Photos: Colourful Celebration Marks Cancellation of Bullfights in Pamplona

For Immediate Release:

8 July 2020

PETA and AnimaNaturalis Call For a Permanent End to Bull Runs and Bullfighting

Sydney – To mark the cancellation of this year’s Running of the Bulls, in which more Australians have taken part than Pamplona locals in past years, members of PETA UK and Spanish animal protection group AnimaNaturalis – some with bulls painted on their chest, others dressed in all-white running outfits – gathered in Pamplona yesterday, which would’ve been the first day of the infamous bull runs. The protesters broke “banderillas” (props that simulated decorated darts used to plunge into the bull’s neck and shoulders) containing multi-coloured powdered paint above their heads to signal what they hope is the start of a new era in Spain – one without bullfighting. Banners read, “No More Deaths. End Bullfighting.”


© EsaEnnelin

Photos from the action are available here.

“The absence of this cruel spectacle this year should mark the new normal for bulls, who would otherwise have been chased, tormented, and killed in Pamplona,” says PETA spokesperson Emily Rice. “A permanent end to cruel bull runs and the gruesome spectacle of bullfighting is long overdue, and PETA is urging Australians to steer clear of any future events of this nature.”

As an overwhelming majority of the Spanish population refuses to attend these archaic, murderous spectacles, the bullfighting industry has been kept on its last legs in part by tourist money, including from Australians.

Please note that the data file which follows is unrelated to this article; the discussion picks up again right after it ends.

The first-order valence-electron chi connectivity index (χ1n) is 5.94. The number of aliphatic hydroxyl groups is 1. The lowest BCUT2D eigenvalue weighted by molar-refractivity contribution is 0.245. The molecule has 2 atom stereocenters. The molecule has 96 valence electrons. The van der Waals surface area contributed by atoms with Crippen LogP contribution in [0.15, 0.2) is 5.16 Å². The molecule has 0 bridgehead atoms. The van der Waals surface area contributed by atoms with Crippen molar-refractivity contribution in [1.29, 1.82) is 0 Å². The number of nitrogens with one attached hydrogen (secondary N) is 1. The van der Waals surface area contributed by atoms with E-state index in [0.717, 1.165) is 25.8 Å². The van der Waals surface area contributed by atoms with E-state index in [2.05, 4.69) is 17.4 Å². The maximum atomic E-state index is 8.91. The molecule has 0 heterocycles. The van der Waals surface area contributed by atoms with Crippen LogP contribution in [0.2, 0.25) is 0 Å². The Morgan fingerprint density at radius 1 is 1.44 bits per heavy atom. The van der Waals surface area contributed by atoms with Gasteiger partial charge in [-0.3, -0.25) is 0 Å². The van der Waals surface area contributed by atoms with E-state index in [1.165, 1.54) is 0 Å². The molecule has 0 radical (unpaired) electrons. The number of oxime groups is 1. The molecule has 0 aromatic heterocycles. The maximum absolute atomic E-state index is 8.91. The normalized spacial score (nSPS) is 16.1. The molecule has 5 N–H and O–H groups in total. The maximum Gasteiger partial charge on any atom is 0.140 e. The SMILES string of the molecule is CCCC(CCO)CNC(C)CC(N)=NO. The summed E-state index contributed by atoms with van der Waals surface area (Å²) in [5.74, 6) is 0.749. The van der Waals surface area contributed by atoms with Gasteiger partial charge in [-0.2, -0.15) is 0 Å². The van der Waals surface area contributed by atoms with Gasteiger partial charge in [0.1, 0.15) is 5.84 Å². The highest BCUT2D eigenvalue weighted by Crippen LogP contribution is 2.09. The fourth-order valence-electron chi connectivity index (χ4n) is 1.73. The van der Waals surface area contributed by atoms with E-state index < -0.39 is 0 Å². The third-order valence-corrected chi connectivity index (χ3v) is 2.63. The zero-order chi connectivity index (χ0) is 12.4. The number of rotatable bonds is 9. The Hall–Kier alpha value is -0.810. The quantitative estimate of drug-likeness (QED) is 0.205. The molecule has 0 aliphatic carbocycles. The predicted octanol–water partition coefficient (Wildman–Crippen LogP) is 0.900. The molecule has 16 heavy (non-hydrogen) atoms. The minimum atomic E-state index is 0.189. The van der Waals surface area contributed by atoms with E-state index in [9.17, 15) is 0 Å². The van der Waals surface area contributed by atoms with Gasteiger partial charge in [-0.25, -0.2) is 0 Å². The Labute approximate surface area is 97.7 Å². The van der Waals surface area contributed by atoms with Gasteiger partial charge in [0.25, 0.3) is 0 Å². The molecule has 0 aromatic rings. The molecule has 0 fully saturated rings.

“[O]f all the things that people will miss this year, bullfighting is not one of them,” says AnimaNaturalis Director Aïda Gascón Bosch. “Ninety-five per cent of the Spanish population does not attend this type of spectacle, but we all pay [for it] with public money.”

In Pamplona, terrified bulls are forced to run along narrow streets on their way to a violent death in the bullring, often slipping and sliding along the way. Once there, men taunt, exhaust, and stab each bull with a lance and several harpoon-like banderillas until he becomes weakened from blood loss. Then, the matador stabs the exhausted animal with a sword, and if the bull doesn’t die straight away, other weapons are used to cut his spinal cord. Many bulls are paralysed but still conscious as their ears or tail are cut off to be given to the matador as trophies.

Earlier this year, PETA offered Pamplona’s mayor €250,000 (over $400,000) if he would commit to permanently ending the cruel bull runs and subsequent bullfights.

PETA – whose motto reads, in part, that “animals are not ours to use for entertainment” – opposes speciesism, which is a human-supremacist worldview.

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